When I started in the hobby ARF's were so expensive they were super rare. A kit was a 1/10 of the price of an ARF and with a little effort. They can go together very fast.

    I mow my grass with a push mower (my excercise) and do my own mechanical stuff when needed. So it is a matter of budgeting time. A little motivation or even get a building partner and build two together. They don't even need to be the same airplane. That way you can talk about airplanes, learn new things and have a good time. I have two airplanes at a friend's house I go over there a couple of times a week and build and work on planes. It is a good time. I am BASHING a CMP 120 Corsair, upgrading a 10 year old Sig King Kobra. It is getting retracts and fiberglass and paint.

    I build, rebuild, repair and fly.

  7. #57

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    RE: Why don't many people build RC airplane kits anymore?

    Built my first kit many years ago, it was a Sig Kadet LT40 followed by a CGM Tiger 2.
    Through the years have seen influx of ARFs that basically shortened the time for one to be up in the air.
    Bottom line imho is the faster we can get these birds in the air, the better but I still do try to build (repair) whenever I can.

    Its all in the fun

  8. #58
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    RE: Why don't many people build RC airplane kits anymore?



    A couple years ago when I started in this hobby I thought any one that builds a kit is just old, stuborn and a little dumb, with these great ARF's I can be flying in a weekend! About a dozen planes in the garage later I saw a TF Contender in a tower catalog and loved it, had to have it! Much to my dismay it was a kit!  After trying to buy one I finally gave in and bought the kit. Well 3 months later (an hour here and an hour there) I'm a few decals away from finished with my first kit.......definitly not my last. I have enjoyed building almost as much as flying. Wish I had started drawing on the plans from the get go, but I have exactly what was on the box. It is another hobby. A hobby that a 31 year old mechanic with 3 young kids barely has time for, but this is always an hour here of there. I'll always have a few ARF's around, but won't ever break one out to brag again. Anyone that's never built should, at least once, after that I'll accept your excuse of "I just don't like to build", but that's about it.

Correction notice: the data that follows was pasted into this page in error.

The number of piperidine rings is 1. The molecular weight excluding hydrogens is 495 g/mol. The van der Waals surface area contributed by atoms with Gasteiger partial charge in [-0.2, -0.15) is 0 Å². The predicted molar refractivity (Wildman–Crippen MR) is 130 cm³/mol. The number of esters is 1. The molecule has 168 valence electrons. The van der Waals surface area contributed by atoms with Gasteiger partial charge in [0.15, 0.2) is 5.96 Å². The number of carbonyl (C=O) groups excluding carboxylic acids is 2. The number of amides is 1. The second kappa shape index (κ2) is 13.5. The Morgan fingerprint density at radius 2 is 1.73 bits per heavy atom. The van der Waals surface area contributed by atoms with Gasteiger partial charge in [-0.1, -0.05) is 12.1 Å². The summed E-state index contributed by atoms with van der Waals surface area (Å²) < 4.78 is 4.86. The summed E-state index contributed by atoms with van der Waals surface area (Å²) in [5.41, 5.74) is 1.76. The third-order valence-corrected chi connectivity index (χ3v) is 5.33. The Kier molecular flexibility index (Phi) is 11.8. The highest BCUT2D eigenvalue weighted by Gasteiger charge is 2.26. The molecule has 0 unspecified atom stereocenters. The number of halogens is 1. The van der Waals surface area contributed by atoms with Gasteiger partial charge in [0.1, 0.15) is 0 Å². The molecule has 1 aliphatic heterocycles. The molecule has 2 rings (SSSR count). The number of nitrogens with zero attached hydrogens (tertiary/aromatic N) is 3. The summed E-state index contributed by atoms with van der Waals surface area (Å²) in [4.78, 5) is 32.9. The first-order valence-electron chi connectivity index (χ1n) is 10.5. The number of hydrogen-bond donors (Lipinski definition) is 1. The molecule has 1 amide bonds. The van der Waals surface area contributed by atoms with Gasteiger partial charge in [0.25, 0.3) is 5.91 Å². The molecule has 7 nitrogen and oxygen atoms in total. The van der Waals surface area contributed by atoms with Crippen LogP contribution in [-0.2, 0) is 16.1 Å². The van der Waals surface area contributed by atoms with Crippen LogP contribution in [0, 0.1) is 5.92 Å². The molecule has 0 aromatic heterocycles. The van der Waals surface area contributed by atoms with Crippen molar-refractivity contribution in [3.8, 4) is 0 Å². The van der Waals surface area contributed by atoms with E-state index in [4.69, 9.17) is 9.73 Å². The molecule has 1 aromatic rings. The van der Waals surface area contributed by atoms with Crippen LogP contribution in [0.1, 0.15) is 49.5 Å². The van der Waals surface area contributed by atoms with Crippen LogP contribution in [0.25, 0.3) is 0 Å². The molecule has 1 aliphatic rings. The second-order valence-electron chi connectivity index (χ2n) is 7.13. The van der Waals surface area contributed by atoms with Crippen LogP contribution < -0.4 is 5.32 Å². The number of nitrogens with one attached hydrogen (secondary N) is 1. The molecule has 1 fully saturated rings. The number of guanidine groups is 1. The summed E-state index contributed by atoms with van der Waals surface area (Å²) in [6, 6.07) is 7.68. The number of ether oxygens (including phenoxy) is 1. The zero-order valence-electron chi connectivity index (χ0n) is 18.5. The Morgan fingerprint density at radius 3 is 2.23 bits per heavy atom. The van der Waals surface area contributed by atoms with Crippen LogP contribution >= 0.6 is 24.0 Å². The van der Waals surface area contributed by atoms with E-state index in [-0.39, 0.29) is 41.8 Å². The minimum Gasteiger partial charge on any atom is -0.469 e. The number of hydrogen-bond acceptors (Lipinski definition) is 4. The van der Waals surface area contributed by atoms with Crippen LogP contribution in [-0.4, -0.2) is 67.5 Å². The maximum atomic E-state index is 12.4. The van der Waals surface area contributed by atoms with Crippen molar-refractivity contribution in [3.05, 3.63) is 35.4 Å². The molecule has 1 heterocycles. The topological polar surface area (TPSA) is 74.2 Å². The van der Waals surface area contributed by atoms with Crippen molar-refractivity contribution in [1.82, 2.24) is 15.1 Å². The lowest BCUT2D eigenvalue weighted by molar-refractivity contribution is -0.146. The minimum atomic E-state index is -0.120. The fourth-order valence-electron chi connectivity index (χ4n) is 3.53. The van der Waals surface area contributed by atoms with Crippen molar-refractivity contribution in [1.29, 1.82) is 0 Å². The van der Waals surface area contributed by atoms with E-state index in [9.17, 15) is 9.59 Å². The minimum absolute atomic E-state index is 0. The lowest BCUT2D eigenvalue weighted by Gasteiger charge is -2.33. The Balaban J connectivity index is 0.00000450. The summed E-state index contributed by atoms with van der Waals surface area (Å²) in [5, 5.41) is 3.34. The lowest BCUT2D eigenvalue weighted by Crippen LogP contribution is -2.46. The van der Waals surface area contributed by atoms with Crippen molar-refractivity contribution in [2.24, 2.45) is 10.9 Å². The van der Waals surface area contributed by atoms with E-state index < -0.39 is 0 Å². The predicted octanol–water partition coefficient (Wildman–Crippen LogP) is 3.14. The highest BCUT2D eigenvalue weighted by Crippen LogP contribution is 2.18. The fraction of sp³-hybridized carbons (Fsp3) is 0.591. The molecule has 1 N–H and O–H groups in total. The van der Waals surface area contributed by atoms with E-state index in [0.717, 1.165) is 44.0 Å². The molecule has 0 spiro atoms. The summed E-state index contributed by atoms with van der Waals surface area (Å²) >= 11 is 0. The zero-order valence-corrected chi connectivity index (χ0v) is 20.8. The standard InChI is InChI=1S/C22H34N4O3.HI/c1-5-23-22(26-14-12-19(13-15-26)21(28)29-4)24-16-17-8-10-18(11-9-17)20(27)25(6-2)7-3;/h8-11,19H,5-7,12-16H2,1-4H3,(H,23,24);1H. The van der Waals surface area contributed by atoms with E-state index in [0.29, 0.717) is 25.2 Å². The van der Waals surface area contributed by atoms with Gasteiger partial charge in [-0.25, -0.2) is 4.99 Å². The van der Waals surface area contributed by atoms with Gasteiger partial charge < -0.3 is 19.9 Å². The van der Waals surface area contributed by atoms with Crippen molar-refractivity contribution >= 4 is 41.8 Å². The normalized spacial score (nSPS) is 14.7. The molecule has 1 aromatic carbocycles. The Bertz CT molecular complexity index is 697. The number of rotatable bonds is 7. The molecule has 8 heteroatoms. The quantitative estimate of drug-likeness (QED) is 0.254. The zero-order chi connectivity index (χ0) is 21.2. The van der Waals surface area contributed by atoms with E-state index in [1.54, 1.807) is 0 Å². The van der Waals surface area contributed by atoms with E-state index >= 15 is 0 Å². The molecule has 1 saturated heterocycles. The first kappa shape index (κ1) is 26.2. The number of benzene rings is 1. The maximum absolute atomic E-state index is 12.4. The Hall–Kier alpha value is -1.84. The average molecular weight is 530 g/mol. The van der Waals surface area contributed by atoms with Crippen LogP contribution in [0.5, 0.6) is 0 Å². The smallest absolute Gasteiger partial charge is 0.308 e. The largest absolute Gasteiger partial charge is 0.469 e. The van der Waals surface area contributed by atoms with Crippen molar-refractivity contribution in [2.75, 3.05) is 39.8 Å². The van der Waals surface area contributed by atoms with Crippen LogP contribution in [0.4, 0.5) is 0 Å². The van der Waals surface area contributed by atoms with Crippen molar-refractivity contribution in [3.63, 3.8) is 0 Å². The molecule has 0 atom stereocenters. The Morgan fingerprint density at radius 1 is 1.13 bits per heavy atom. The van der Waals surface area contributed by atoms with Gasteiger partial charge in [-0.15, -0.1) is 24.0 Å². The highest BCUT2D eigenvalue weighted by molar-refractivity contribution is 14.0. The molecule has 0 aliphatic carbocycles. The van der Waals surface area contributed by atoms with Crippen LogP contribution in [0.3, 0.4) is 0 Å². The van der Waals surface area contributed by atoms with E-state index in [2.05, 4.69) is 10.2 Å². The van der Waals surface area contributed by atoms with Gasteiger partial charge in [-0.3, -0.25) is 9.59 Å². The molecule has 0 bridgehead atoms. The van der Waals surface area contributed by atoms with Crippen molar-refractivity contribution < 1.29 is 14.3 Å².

\"that\'\'\'\'s not flying, that\'\'\'\'s Falling with style!\"
    Ultra Sport Brotherhood #108

  9. #59

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    RE: Why don't many people build RC airplane kits anymore?

    I absolutely LOVE building. I like to reasearch, draw plans, make parts and cut wood to build airplanes that are rarely modeled. It is part of the recreation I derive from the hobby. When they fly that is a bonus! Currently on the bench is a 1/4 RRG Prufling. The 1/6 Piper PA-12 (kit bash from SIG Cub), 80" B-9, 1/4 DH-5 and 65" Yokosuka D4Y4 Judy are all almost done.

  10. #60
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    RE: Why don't many people build RC airplane kits anymore?

    It is my experience that everyone I know who has building skills is willing, if not eager, to share his knowledge and skills with anyone who is willing to learn. And while I did not read every word or every line written in this thread, I didn't see any bashing or flaming going either way. If there was any, I missed it.
    \"In theory, there is no difference between theory and practice; In practice, there is\"

    Intolerance is not to be tolerated

  11. #61

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    RE: Why don't many people build RC airplane kits anymore?

    ORIGINAL: raptureboy


    ORIGINAL: Oberst

    ORIGINAL: DenverJayhawk

    i barely have time to assemble an ARF. Building a kit would take me a year.

    You are exactly right. It depends on the kit though, I've seen some built in 6 months or a little less. But the guy was retired and didn't have to work 40 hrs a day and raise a family. One of the few things I like about ARF aircraft is I can do what I can to stay ahead in the economy, work 2 jobs and raise a faimily, and just grab my plane put it in the car and go flying once a week. With a kit, I'd miss out on good flying days if I had nothing else to fly. Thank God for progress!

    Now I'm a little smarter and have 3 planes and they are all backups to each other incase one needs repair. So for the most part, I always manage more air time.